Writer, Director, Executive Producer of Dr. Brain director Kim Jee-woon (The Good, The Bad, The Weird, I Saw the Devil) wants to know, if you could read someone else's mind, whose brain would you explore? Based on the incredibly popular Korean webtoon of the same name, Dr. Brain. currently streaming on Apple TV +, is an emotional journey that follows a grieving neurologist Dr. Sewon Koh (Lee Sun-kyun) who suffers a horrific personal tragedy when his family falls victim to a mysterious accident. Desperate to uncover what happened, he goes to extraordinary lengths to solve the tragic mystery by conducting "brain syncs" with the dead to access their memories for clues. However, his journey is impeded by those who try to thwart his scientific methods and keep their own secrets at any cost. Not only a mystery that illuminates themes of familial and human healing, Dr. Brain is also an extraordinary sci-fi thriller. Recently visionary film maker Kim Jee-woon spoke with Bleeding Cool about creating the stunning visuals, his use of color in the project, and what was his most difficult scene to shoot.
I'm a big fan of "The Good, The Bad, The Weird" and you once again worked with long-time collaborator, production designer Cho Hwa Sung to create visual landscapes of memories. Can you talk about the challenges of creating spaces that seem real but at the same time represent something beyond reality?
Kim Jee-woon (Via Interpreter): Well, yes, it is the same production designer, and I have been working with him for a long time now. The thing about the main character, Sewon (Lee Sun-kyun) , is that he has a brain anomaly, a very large hippocampus, which governs the memory side, and an underdeveloped amygdala, which governs the emotional aspect and connection with others. So this person is very isolated and shut off from society. So I try to portray his house and the labs and the places that he goes to, most often in the very cold and monotonous and dark color scheme. And once the case begins, this seemingly cold and dry person starts to heat up. Metaphorically speaking, the temperature increases as he starts to feel more emotions and in line with his evolving emotions, I made sure that the color scheme would also develop so the colors would become more vivid and intense. And this is the overall direction that the production designer and I discussed and agreed on.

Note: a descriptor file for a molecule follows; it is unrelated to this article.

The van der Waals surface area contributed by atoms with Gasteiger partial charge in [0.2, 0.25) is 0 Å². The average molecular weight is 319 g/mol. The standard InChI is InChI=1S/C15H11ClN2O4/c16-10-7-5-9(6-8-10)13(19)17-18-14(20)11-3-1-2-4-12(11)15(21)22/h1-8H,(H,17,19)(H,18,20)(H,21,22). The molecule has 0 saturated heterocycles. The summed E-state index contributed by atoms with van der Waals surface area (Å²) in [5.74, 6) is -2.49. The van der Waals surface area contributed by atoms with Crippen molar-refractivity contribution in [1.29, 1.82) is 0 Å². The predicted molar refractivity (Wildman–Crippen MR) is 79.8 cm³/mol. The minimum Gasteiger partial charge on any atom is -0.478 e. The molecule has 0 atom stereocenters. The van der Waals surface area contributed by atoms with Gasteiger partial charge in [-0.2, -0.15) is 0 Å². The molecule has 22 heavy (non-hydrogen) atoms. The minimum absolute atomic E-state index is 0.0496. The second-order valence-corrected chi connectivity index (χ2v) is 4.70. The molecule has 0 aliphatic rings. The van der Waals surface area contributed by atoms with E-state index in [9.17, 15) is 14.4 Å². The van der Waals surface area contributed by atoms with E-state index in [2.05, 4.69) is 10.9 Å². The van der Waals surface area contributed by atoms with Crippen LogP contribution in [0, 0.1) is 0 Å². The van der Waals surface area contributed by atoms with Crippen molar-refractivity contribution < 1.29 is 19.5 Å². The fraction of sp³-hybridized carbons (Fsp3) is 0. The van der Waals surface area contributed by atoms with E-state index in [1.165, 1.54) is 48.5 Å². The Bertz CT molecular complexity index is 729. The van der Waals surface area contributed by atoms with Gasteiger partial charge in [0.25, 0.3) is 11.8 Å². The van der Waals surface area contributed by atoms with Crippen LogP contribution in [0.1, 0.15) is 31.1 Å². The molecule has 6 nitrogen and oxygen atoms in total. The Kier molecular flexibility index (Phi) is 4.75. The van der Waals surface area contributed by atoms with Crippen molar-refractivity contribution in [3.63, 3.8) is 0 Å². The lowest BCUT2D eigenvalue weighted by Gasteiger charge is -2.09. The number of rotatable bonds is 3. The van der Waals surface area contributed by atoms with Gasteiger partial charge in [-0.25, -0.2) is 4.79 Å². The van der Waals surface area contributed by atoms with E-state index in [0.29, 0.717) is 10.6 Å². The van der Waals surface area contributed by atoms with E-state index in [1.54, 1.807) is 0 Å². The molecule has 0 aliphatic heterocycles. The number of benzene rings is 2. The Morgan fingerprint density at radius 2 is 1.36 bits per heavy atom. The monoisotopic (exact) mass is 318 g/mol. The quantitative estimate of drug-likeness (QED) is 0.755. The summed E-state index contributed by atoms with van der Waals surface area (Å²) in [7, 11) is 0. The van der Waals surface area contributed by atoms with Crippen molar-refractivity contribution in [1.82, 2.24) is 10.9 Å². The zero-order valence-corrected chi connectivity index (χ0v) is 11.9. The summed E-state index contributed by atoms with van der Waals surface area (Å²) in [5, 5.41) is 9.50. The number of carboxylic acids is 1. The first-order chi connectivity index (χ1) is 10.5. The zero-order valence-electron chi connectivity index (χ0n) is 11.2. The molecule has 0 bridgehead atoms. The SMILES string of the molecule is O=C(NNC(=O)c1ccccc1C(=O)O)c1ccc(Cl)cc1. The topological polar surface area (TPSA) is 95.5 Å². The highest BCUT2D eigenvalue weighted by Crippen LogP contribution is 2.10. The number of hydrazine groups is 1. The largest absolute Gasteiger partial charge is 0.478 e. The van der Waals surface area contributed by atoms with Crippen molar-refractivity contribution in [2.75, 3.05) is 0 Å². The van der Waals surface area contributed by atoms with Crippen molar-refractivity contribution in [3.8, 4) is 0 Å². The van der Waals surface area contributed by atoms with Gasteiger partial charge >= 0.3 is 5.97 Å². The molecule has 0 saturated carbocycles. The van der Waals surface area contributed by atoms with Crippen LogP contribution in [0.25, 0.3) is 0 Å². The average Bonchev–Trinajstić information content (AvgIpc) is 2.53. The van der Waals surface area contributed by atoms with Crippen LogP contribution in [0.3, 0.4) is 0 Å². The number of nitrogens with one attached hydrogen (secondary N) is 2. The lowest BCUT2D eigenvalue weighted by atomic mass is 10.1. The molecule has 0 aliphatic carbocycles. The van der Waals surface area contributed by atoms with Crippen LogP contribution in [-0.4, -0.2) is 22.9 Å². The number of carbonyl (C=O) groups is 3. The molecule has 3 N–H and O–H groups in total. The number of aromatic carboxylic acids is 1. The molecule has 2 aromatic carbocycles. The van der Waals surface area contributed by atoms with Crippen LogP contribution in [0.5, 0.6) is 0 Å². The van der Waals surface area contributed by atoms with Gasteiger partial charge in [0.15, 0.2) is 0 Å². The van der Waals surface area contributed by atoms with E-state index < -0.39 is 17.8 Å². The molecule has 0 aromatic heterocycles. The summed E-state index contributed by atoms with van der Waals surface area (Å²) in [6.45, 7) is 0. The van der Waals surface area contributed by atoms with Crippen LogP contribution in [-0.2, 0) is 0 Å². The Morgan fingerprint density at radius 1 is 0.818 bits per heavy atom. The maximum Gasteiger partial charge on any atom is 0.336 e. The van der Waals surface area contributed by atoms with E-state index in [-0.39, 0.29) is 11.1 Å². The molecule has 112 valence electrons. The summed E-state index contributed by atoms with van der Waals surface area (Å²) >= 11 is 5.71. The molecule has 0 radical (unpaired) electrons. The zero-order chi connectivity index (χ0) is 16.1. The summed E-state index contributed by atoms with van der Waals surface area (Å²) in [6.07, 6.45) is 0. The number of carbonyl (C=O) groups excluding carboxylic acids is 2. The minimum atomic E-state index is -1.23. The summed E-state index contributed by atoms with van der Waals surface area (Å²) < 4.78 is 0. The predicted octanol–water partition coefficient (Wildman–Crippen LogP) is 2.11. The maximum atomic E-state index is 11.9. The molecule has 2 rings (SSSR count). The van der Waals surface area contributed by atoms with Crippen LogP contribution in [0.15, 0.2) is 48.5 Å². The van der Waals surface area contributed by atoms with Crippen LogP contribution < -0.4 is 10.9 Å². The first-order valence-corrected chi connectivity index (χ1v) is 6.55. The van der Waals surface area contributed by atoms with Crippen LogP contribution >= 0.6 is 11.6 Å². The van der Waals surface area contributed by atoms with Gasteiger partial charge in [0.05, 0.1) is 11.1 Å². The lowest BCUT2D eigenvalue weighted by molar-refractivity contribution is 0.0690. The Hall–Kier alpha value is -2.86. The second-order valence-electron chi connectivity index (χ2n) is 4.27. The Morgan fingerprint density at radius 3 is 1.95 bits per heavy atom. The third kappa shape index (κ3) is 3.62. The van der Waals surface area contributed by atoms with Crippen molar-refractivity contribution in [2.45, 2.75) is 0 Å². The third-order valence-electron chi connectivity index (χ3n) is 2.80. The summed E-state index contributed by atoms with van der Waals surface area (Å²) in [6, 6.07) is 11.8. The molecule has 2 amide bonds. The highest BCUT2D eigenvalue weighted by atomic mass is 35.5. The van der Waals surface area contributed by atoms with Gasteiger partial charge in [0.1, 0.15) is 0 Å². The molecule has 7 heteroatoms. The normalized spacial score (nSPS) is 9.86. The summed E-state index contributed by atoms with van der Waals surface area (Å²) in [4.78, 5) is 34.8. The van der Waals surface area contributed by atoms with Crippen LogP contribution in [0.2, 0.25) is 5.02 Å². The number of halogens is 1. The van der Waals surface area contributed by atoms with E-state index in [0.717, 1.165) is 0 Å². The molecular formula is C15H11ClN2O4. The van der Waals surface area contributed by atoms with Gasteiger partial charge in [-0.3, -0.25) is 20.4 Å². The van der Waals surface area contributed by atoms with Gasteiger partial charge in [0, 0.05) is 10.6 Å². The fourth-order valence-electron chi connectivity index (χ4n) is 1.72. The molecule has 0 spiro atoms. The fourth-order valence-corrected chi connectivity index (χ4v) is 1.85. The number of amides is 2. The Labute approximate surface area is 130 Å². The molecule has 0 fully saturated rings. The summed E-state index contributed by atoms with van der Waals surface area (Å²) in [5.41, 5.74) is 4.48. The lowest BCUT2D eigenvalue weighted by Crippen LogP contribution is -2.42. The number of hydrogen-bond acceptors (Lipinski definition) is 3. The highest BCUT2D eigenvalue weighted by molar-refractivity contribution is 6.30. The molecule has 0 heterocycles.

To pull on that thread a little bit, can you discuss how you specifically use color, and which colors you use to convey the mood and the emotion of the scene.
KJW: Well, as I decided on which colors that I would use for each of the scenes, as were the hospitals, I went for a white kind of pale blue centered color scheme. And as for the textures, I tried to use a lot of shiny, reflective material that gave off that very cold vibe and so on home. I used a rather bland, monotonous color scheme to show that he was very emotionally deprived and his social connections were all destroyed practically. However, in the flashbacks when he had a happy home, I went for a warm color scheme centered on orange and yellowish tones to give off that very cozy, homey ambiance. And as the case intensifies and he becomes more emotional, I make sure that the colors are more pigmented and I adjusted the brightness also so that it would seem more vivid overall. And that's why in the initial scene, there's a lot of blue, whereas towards the end I use a lot of red tones. As for the creature, it's bright red overall and for the little kids, we dress them in red to express that.
The show itself is absolutely gorgeous on the screen. What was behind your decision to go with the bigger aspect ratio for this project?
KJW: Yeah, I think as for the aspect ratio, I tend to use a lot of wide lenses or wide shots because I have more experience with filmmaking. And the thing about a human being's consciousness and unconsciousness is that it's not so easy you don't know what to expect. There's no context is very shocking. Just anything could jump out at you any moment, and I wanted to express that. It's very hard to expect anything within a human's consciousness. I try to express that using different angle shots and aspect ratios and POVs.
What was the most difficult scene to shoot?
KJW: Well, each and every scene was very difficult to shoot honestly, because there were a lot of action scenes in the series for this genre. And there were many actors who were trying action scenes, stunt scenes for the first time. And for me, it was a bit tough to figure out how I could convince the audience that this is a plausible story that could have a chance of happening. I know that there is data on successful experiments with mice in brains syncing and transmitting information from one brain to another, so it is theoretically possible. The challenge for me was to prove that this could actually take place in reality. If I were to pinpoint one specific scene that was very hard to shoot, it would be the last scene of episode one, where Sewon sees that creature in the middle of a city. We shot that scene in February, the weather was very cold and it had to rain and it was a very bustling commercial zone and we had to film with a child. I remember feeling a lot of pressure and all the staff members had a very hard time shooting that.